Shortly after India’s independence in 1947, the United States started wooing the country’s leadership. Almost simultaneously, the USSR began its overtures to Pakistan. The reasons were strategic. While the Americans wanted a trusted ally in the region they could engage with to stop communist expansion in Asia, the Russians wanted a connection to the Middle East.
However, India’s first Prime Minister fluffed the chance to become a close ally with the richest and most powerful country in the world. He spurned America’s offer of friendship and instead decided to go nonaligned, with soft corner for the USSR.
Nehru’s counterpart in Pakistan was Liaquat Ali Khan, a Mohajir who was way above his head in events he couldn’t begin to understand. Basically, like most Pakistanis he was both ignorant and arrogant. Khan believed Pakistanis were the only true Muslims in the world and therefore Muslims worldwide must anoint Pakistan as the leader of the Islamic crescent. Lacking the confidence that would come naturally to, say, an Egyptian, Turk or Syrian leader, Khan refused to even visit Russia. He feared that even shaking hands with the “godless” communists would lower Pakistan’s esteem in the Muslim world. He needn’t have worried on that account because Pakistan had none.
The end result was the Pakistani Prime Minister accepted the invitation of the Americans. The shallow and envious Nehru took the red carpet treatment given to Khan in Washington DC as a huge snub and decided to throw in India’s lot with the USSR. Such are the egos and equations that shaped India’s relationship with the West.
This is not to say that the West was – or is – a paragon of virtue. In fact, the West was just as evil as the communist bloc. But as a democracy, India was in wrong camp – the camp of dictators, tyrants and communist despots. It was an odd place to be for a country that is the land of noble rulers like King Shibi (who offered his own flesh to an eagle to prevent it from eating a dove) and King Yuddhishtra (who refused to enter heaven without his faithful dog). And yet Nehru had dragged India into such despicable company.
Thanks to this twisted world view adopted by Nehru, and later by his daughter Indira Gandhi, the relationship between India and the West hit rock bottom. The Nehru Gandhi family’s hypocrisy was glaring because while they were chummy with the biggest despots in the world, they were sending their own children to study in the West. The dynasty’s corruption and socialist policies ran the economy into the ground so much that India was constantly begging for foodgrains and loan in Washington and Paris.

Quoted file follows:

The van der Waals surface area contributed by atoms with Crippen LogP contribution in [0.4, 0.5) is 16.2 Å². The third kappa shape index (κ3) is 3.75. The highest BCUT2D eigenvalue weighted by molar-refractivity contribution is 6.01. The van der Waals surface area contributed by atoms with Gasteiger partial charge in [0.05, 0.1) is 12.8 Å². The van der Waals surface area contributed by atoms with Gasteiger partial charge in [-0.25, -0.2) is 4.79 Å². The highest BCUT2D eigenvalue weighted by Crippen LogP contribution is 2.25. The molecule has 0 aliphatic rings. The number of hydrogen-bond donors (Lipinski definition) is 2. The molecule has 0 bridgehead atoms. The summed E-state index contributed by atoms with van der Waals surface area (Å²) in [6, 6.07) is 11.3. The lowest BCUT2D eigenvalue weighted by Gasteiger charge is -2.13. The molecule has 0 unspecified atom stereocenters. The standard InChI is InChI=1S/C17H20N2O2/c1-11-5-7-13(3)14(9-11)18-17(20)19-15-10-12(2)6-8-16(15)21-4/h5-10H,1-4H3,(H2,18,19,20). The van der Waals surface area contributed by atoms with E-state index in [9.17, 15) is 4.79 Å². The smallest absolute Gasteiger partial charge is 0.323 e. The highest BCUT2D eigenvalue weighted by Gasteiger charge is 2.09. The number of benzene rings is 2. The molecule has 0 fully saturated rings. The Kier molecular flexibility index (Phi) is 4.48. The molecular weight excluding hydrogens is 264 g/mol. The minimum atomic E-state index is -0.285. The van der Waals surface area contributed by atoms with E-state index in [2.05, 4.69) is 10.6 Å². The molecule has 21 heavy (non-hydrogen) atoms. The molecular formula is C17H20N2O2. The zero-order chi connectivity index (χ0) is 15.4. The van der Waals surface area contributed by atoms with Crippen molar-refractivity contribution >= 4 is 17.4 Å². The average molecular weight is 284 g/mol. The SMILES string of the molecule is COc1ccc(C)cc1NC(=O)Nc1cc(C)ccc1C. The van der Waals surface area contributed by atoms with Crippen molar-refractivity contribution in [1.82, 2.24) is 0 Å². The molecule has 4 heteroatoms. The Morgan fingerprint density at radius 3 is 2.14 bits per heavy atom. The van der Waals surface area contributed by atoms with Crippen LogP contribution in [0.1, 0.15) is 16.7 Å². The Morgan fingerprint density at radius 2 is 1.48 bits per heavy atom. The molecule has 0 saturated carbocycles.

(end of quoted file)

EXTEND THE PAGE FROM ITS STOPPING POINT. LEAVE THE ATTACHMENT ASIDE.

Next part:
Turning the corner
How times have changed. The US is no more an adversary as it was during the Cold War, when it is believed US President Richard Nixon contemplated nuclear bombing Indian cities to prevent the Indian Army from liberating Bangladesh.
Except for the issue created by the American Christian fundamentalists, India and the US are friendly allies today. In fact, in a 2012 Pew survey of 21 nations, Indians seemed most favourably disposed towards the US with only 12 per cent saying they had an unfavourable opinion of the US.
After the US amended its Arms Export Control Act to expedite arms trade and technology transfers between the two countries, there has been a flurry of activity in India’s defence sector, which is contributing to Make in India and a more technologically advanced indigenous defence industry. This is of course in parallel with other critical joint defence ventures with Russia, France and Japan, but the cooperation with the US involves a strategic dimension.
India and the US have also signed the COMCASA agreement which allows live datalink between Indian and the US defence forces. This has huge implications for joint ties because it shows that the armed forces of both sides implicitly trust each.
And that’s not all – both sides have also operationalised the Logistics Exchange Memorandum of Agreement (LEMOA) and the Helicopter Operations from Ships other Than Aircraft Carriers (HOSTAC) programme. The India Strategic Trade Authorisation Tier 1 status enables free flow of advanced technology from the US. Clearly, there is no other military with which India has such wide ranging strategic engagement.
An example of the strategic angle is how the Japanese, Indian and US Navies jointly track the movement of Chinese submarines. The military satellites, aviation assets and warships of the three countries play tag as these Chinese vessels pass through the South China, exit the Straits of Malacca chokepoint and enter the Bay of Bengal and on to the Bay of Bengal. Chinese warships are tailed, watched and spied on by these three navies 24/7.
Unlike India’s military focussed ties with Russia, the US-India relationship is multi-dimensional. As well as strategic, it spans the economic sphere plus there is the Indian diaspora estimated at more than three million. India’s information technology success story is primary due to Indian software workers and entrepreneurs who trained and worked in the US. India’s IT services exports to the US alone were an estimated $63.51 billion in 2018. In contrast, in the same year India’s total annual exports to Russia amounted to just $3.23 billion.